Xorg XQuartz driver

The Xorg build for OS-X, known as XQuartz, does not use either of the previously mentioned drivers. Instead it has a OS-X specific keyboard driver that receives input directly from the OS-X graphical toolkit. It receives OS-X virtual key codes and produces X key codes simply by adding 8. This is again trivially reversable.

RFB protocol extended key event

The RFB protocol extension defined by GTK-VNC and QEMU allows for providing a key code in addition to the key symbol for all keypress/release events sent over the wire. The key codes are defined to be based on a simple encoding of XT scan code set. Single byte XT scan codes 0-127 are sent directly. Two-byte scan codes with the grey code (0xe0) are sent as single bytes with the high bit set. eg 0x1e is sent as 0x1e, while 0xe0+0x1e is sent as 0x9e (ie 0x1e | 0x80). The press/release state is sent as a separate value.

QEMU internals

QEMU’s internal input subsystem for keyboard events uses raw XT scan codes directly. The hardware device emulation maps to other scan code sets as required. It is no coincidence that the RFB protocol extension for sending key codes is a trivial mapping to QEMU scan codes.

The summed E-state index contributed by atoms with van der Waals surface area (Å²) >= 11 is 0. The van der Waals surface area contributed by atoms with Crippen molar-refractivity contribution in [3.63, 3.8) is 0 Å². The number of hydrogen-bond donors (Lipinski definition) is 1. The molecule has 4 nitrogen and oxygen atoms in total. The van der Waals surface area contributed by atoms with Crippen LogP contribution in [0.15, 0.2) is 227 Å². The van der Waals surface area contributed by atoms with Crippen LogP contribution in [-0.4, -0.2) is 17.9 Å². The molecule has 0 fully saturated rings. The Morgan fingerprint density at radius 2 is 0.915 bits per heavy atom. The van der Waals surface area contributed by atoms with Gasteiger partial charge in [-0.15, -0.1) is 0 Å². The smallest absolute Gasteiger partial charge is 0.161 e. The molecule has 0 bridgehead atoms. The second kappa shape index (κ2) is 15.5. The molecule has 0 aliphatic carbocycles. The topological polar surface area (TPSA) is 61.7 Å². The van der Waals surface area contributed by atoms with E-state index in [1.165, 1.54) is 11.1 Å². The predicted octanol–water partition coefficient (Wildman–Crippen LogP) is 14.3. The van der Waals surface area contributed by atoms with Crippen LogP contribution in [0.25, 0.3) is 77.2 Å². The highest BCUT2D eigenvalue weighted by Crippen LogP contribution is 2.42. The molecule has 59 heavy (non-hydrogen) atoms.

Microsoft Windows

The Windows GDI defines a standard set of virtual key codes that are independent of any particular keyboard hardware.

Apple OS-X

OS-X defines a standard set of virtual key codes that are based on the original Apple extended keyboard scan codes.


The SDL_KeyboardEvent struct contains a “scancode” field. This provides the operating system dependant key code corresponding to the key event. This is easily interpreted on OS-X/Windows, but on Linux X11 this requires knowledge of what keyboard driver is used by Xorg.


The GDKKeyEvent struct contains a “hardware_keycode” field. This provides the operating system dependant key code corresponding to the key event. This is easily interpreted on OS-X/Windows, but on Linux X11 this requires knowledge of what keyboard driver is used by Xorg.

Future ideas

The number of different scan code and key code sets is really impressive / depressing / horrific. The good news is that given the right information, it is possible to map between them all fairly easily, in a lossless fashion. The bad news is that the data for performing such mappings is hidden across many web pages and many, many source trees. It would be great to have a single point of reference providing all the scan/key code sets, along with a tool that can generate the mapping tables & example code to convert between any 2 sets.